After escaping from a Hungarian prisoner-of-war (POW) camp in 1916, General Lavr Kornilov came back to Russia and found that the army needed a restoration of discipline. Appointed as the Commander-in-Chief of the army by Prime Minister Kerensky, Kornilov was determined to achieve his political goals while increasing the army’s fighting capacity (Freeze, 287).
One of Kornilov’s political goals was to rid Russia of democracy, to which he responded with a march on the capital of the Russian Empire, Petrograd. His ulterior motives, however, were to take over the city, “destroy the soviet”, and appoint himself as the “Napoleonic strongman.” This attempted coup didn’t go over well, though, as Kornilov’s troops were stopped in their tracks by Red Guards, a transitional military force made up of activists in organized militias.
Not only was the Kornilov Affair cut short by militia, but also by railway workers. En route to Petrograd, Kornilov’s army was halted in their trains and were unable to make progress to the capital. This was an important event for industrial workers because this was their way of contributing to the government’s suppression of a threat without actually being a part of the militia. Soon after this attempted coup, Kornilov was arrested and his troops were disarmed. However, the internal legitimacy of Prime Minister Kerensky began to fade as his “new government” led to strike after strike. The Kornilov Affair weakened Kerensky’s authority, which facilitated a takeover of power by the Bolsheviks.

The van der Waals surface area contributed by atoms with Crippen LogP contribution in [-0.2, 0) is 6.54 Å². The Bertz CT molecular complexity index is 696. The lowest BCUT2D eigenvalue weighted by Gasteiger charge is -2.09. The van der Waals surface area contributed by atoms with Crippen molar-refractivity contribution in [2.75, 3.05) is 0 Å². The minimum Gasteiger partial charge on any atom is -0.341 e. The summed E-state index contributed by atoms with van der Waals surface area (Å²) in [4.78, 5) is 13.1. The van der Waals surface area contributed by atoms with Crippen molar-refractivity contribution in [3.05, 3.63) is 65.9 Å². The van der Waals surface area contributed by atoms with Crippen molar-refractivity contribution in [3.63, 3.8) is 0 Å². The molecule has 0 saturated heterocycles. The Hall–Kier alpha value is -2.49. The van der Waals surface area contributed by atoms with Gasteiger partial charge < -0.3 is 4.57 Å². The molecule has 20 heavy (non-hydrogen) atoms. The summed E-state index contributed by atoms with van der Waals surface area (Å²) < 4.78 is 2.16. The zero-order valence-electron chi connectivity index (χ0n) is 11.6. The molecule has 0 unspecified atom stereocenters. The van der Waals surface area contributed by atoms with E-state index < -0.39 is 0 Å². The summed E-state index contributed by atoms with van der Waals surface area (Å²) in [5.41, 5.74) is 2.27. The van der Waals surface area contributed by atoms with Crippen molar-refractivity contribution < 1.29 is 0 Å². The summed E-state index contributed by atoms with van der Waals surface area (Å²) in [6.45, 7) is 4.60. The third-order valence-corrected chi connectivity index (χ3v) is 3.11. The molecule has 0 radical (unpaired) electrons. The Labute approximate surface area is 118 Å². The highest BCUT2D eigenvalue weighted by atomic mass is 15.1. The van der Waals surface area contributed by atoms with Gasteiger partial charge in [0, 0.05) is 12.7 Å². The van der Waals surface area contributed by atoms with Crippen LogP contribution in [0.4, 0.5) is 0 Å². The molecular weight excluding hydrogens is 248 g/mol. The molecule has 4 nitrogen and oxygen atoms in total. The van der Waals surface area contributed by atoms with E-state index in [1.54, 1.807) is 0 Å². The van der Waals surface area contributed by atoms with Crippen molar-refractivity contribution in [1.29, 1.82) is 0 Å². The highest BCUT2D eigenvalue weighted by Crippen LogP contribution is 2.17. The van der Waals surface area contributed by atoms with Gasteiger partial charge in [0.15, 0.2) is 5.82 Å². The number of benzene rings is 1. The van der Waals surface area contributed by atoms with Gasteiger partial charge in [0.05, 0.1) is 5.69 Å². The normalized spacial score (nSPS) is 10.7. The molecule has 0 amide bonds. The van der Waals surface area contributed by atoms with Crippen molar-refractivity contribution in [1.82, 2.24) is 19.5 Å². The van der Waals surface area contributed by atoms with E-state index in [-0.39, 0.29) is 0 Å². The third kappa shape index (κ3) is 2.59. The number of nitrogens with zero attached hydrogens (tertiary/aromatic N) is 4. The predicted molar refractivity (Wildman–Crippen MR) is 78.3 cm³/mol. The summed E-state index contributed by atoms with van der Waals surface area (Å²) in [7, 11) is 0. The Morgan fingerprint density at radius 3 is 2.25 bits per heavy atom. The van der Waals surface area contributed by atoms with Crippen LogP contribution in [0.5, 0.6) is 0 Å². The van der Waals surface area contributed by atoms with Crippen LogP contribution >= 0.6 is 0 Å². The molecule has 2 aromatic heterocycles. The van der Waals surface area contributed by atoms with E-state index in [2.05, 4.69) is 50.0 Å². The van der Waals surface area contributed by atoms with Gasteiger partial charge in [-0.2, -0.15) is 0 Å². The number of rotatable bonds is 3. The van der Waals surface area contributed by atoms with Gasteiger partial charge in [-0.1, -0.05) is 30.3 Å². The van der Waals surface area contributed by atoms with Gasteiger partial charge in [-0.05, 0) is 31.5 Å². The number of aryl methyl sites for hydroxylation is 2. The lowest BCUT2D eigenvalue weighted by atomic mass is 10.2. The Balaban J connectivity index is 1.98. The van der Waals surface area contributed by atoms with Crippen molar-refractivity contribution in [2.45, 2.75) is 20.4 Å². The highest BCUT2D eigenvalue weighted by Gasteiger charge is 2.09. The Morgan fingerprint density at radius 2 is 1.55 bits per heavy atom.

Industrial, factory, railway, etc. workers all began to cease production. This was their only way of contributing to the politics that affected their everyday lives, so the working class exploited every opportunity to throw a wrench in industrialization and production to make a statement to the government. The Bolsheviks saw this as a way to gain a “following”- a mobilization of ‘forces’ and control over a vast group of people. Despite rallying in favor of workers’ rights and telling the workers what they wanted to hear, the Bolsheviks would eventually undermine the workers’ wishes and use them as a means to gain power just in time for the October Revolution.
The Kornilov Affair was critical in weakening the authority of Kerensky, thus allowing the Bolsheviks to gain political power. Without an illegitimate (by the citizen’s standards) Prime Minister in control, the Bolsheviks would not have been able to strategize and exploit the situation as they did. The counter-revolution of October 1917 would have ended very differently if it weren’t for the rise of power by the Bolsheviks.
Russia A History, Gregory L. Freeze (287-291)